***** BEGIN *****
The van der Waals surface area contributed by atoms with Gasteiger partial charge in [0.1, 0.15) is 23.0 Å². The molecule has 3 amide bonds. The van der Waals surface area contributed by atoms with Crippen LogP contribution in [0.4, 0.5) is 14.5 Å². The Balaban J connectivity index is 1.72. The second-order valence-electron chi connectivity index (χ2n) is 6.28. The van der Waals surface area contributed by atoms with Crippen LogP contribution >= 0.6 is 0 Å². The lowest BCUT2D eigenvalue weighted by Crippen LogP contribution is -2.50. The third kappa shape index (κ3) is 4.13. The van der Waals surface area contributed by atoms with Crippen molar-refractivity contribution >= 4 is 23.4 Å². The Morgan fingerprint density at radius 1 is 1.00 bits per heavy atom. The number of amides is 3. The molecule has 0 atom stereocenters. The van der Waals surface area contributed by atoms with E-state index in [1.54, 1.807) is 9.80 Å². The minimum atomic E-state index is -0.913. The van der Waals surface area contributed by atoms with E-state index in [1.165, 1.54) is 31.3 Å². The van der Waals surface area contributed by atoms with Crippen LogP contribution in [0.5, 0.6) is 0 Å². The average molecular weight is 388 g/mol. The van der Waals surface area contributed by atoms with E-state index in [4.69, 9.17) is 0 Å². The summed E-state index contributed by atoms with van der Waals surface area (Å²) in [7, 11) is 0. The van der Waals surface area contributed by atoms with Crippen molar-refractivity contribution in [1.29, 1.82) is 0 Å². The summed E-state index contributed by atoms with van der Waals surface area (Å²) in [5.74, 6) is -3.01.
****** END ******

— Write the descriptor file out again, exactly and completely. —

The van der Waals surface area contributed by atoms with Gasteiger partial charge in [0.1, 0.15) is 23.0 Å². The molecule has 3 amide bonds. The van der Waals surface area contributed by atoms with Crippen LogP contribution in [0.4, 0.5) is 14.5 Å². The Balaban J connectivity index is 1.72. The second-order valence-electron chi connectivity index (χ2n) is 6.28. The van der Waals surface area contributed by atoms with Crippen LogP contribution >= 0.6 is 0 Å². The lowest BCUT2D eigenvalue weighted by Crippen LogP contribution is -2.50. The third kappa shape index (κ3) is 4.13. The van der Waals surface area contributed by atoms with Crippen molar-refractivity contribution >= 4 is 23.4 Å². The Morgan fingerprint density at radius 1 is 1.00 bits per heavy atom. The number of amides is 3. The molecule has 0 atom stereocenters. The van der Waals surface area contributed by atoms with E-state index in [1.54, 1.807) is 9.80 Å². The minimum atomic E-state index is -0.913. The van der Waals surface area contributed by atoms with E-state index in [1.165, 1.54) is 31.3 Å². The van der Waals surface area contributed by atoms with Crippen LogP contribution in [0.5, 0.6) is 0 Å². The average molecular weight is 388 g/mol. The van der Waals surface area contributed by atoms with E-state index in [4.69, 9.17) is 0 Å². The summed E-state index contributed by atoms with van der Waals surface area (Å²) in [7, 11) is 0. The van der Waals surface area contributed by atoms with Crippen molar-refractivity contribution in [1.29, 1.82) is 0 Å². The summed E-state index contributed by atoms with van der Waals surface area (Å²) in [5.74, 6) is -3.01.